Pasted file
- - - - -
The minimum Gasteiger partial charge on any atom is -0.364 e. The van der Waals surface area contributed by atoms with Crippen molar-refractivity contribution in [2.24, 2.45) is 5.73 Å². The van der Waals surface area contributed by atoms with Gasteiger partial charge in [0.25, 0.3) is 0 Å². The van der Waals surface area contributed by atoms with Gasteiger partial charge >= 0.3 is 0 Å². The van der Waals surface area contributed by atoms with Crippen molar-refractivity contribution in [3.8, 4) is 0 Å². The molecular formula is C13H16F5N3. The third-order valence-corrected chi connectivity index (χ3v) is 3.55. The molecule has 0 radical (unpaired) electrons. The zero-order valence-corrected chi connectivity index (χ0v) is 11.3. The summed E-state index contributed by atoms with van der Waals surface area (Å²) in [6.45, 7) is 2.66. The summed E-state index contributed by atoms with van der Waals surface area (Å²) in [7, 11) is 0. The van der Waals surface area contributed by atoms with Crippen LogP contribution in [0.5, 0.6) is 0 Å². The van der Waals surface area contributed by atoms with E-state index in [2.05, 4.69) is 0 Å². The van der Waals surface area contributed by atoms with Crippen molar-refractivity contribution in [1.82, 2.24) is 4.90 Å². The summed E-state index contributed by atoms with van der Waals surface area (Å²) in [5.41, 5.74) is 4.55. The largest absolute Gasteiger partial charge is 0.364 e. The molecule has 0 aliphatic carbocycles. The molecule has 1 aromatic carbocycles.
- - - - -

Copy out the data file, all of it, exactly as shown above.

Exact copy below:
The minimum Gasteiger partial charge on any atom is -0.364 e. The van der Waals surface area contributed by atoms with Crippen molar-refractivity contribution in [2.24, 2.45) is 5.73 Å². The van der Waals surface area contributed by atoms with Gasteiger partial charge in [0.25, 0.3) is 0 Å². The van der Waals surface area contributed by atoms with Gasteiger partial charge >= 0.3 is 0 Å². The van der Waals surface area contributed by atoms with Crippen molar-refractivity contribution in [3.8, 4) is 0 Å². The molecular formula is C13H16F5N3. The third-order valence-corrected chi connectivity index (χ3v) is 3.55. The molecule has 0 radical (unpaired) electrons. The zero-order valence-corrected chi connectivity index (χ0v) is 11.3. The summed E-state index contributed by atoms with van der Waals surface area (Å²) in [6.45, 7) is 2.66. The summed E-state index contributed by atoms with van der Waals surface area (Å²) in [7, 11) is 0. The van der Waals surface area contributed by atoms with Crippen LogP contribution in [0.5, 0.6) is 0 Å². The van der Waals surface area contributed by atoms with E-state index in [2.05, 4.69) is 0 Å². The van der Waals surface area contributed by atoms with Crippen molar-refractivity contribution in [1.82, 2.24) is 4.90 Å². The summed E-state index contributed by atoms with van der Waals surface area (Å²) in [5.41, 5.74) is 4.55. The largest absolute Gasteiger partial charge is 0.364 e. The molecule has 0 aliphatic carbocycles. The molecule has 1 aromatic carbocycles.